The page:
Cleveland made the King the highest paid player in the NBA. How money will he be when the big guns of the East come gunning for the crown on his head?
Who will beat Lebron James and the Cleveland Cavaliers? Before we home in on the heavyweights from the Western Conference, let's turn our attention first to the big-time teams from the Eastern Conference likely to make the Cavs' quest for back-to-back titles a whole lot thornier in the 2016-17 season of the NBA. (Also, watch for our predictions for the rest of the promising contenders in the East in the coming days.)
For now, we're zeroing in on the top eight Eastern Conference squads of the 2015-16 season. We highly recommend that you join us on this endeavor as it’s been keeping us sane amid the grueling wait for the official tip-off on October 26. Just like in the other conference, we’re dying to find out about how the squads will do, given the respective plots and subplots surrounding the teams.
Our humble assessment follows...
How hellbent are the Cavs on repeating?
As long as the Cavs have LeBron James—AKA best player on the planet—in their roster, they have a shot at winning the crown. The King has been in the league’s last six NBA Finals and it’s quite easy to think he's more than capable of extending that incredible streak. Now that the pressure of winning one for Cleveland is off his shoulders, the always scary 6’8”, 250-pound freight train can now concentrate on surpassing the GOAT Michael Jordan’s six championship rings (he's got a long way to go). Again, expect him take days off the grind and to be paced by the coaching staff all season long to keep him fresh for the playoffs. But that shouldn’t be that much of a concern because he has the equally lethal Kyrie Irving—himself an MVP-worthy baller—by his side to maintain order and keep pretenders at bay.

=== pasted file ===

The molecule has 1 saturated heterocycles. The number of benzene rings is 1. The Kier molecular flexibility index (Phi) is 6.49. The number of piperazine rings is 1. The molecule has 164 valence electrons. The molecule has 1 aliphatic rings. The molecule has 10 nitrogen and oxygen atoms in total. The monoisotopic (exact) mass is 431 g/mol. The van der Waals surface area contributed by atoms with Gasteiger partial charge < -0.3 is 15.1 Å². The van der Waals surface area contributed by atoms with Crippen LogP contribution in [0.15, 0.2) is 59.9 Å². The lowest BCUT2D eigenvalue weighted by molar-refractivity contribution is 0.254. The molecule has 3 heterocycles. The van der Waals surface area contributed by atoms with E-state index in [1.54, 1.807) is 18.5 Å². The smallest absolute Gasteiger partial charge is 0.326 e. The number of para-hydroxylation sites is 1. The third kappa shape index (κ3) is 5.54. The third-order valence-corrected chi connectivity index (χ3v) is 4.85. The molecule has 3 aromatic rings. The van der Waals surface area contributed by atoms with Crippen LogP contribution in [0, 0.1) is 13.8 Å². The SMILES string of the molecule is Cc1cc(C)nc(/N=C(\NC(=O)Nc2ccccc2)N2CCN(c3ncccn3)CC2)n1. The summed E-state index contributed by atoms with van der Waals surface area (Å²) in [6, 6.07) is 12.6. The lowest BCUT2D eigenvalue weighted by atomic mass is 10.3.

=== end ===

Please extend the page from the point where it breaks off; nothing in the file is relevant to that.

Will Raptors still bite big this season?
It’s up to Toronto’s best two players DeMar DeRozan and Kyle Lowry. How motivated they’ll come out this season will dictate how successful the Raps will be. The core of the team that helped those two guys to carry the Raptors to their best finish in franchise history last year is still pretty much intact. They did lose defensive stalwart Bismack Biyombo to the Magic during the off-season, but they gained a more offensively polished big guy in ex-Celtics Jared Sullinger. All in all, DeRozan and Lowry still has ample back up, in case they decide to make a serious run at conquering the East once again.
Are the Miami Heat even worthy of a playoff spot this year?
There’s not much to look forward to if you’re a Heat fan in the post-Big Three era. Heat boss Pat Riley and Chris Bosh’s spat has been the biggest news out of South Beach recently. Well, looking into the upcoming season, there’s always the possibility of a Hassan Whiteside triple-double at one point in the season, which unconventionally covers points, rebounds, and blocks. So, there's that. However, we just can’t see a team bannered by Goran Dragic and a bunch of athletic, but green players barging into the playoffs this year. Don’t be surprised if we see the Heat go on tanking mode.